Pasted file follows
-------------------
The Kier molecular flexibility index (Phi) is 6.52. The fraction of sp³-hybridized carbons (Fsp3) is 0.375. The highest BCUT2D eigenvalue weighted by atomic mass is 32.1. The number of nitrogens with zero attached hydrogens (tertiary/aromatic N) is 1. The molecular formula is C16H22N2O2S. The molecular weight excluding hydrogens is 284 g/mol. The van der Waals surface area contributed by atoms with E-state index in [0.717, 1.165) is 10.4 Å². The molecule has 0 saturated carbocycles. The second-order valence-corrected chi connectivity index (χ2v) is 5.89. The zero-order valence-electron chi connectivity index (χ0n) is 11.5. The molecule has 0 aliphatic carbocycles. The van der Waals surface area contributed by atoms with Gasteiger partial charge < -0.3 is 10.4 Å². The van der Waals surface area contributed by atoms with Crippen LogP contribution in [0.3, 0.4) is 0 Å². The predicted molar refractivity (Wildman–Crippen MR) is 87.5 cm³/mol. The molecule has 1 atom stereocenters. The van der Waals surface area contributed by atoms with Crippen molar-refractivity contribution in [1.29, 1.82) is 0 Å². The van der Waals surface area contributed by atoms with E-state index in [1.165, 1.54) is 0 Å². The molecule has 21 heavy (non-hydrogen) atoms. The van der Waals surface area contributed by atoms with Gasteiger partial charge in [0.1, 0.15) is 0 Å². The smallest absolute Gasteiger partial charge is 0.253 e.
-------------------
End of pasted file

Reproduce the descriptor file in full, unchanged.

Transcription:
The Kier molecular flexibility index (Phi) is 6.52. The fraction of sp³-hybridized carbons (Fsp3) is 0.375. The highest BCUT2D eigenvalue weighted by atomic mass is 32.1. The number of nitrogens with zero attached hydrogens (tertiary/aromatic N) is 1. The molecular formula is C16H22N2O2S. The molecular weight excluding hydrogens is 284 g/mol. The van der Waals surface area contributed by atoms with E-state index in [0.717, 1.165) is 10.4 Å². The molecule has 0 saturated carbocycles. The second-order valence-corrected chi connectivity index (χ2v) is 5.89. The zero-order valence-electron chi connectivity index (χ0n) is 11.5. The molecule has 0 aliphatic carbocycles. The van der Waals surface area contributed by atoms with Gasteiger partial charge < -0.3 is 10.4 Å². The van der Waals surface area contributed by atoms with Crippen LogP contribution in [0.3, 0.4) is 0 Å². The predicted molar refractivity (Wildman–Crippen MR) is 87.5 cm³/mol. The molecule has 1 atom stereocenters. The van der Waals surface area contributed by atoms with Crippen molar-refractivity contribution in [1.29, 1.82) is 0 Å². The van der Waals surface area contributed by atoms with E-state index in [1.165, 1.54) is 0 Å². The molecule has 21 heavy (non-hydrogen) atoms. The van der Waals surface area contributed by atoms with Gasteiger partial charge in [0.1, 0.15) is 0 Å². The smallest absolute Gasteiger partial charge is 0.253 e.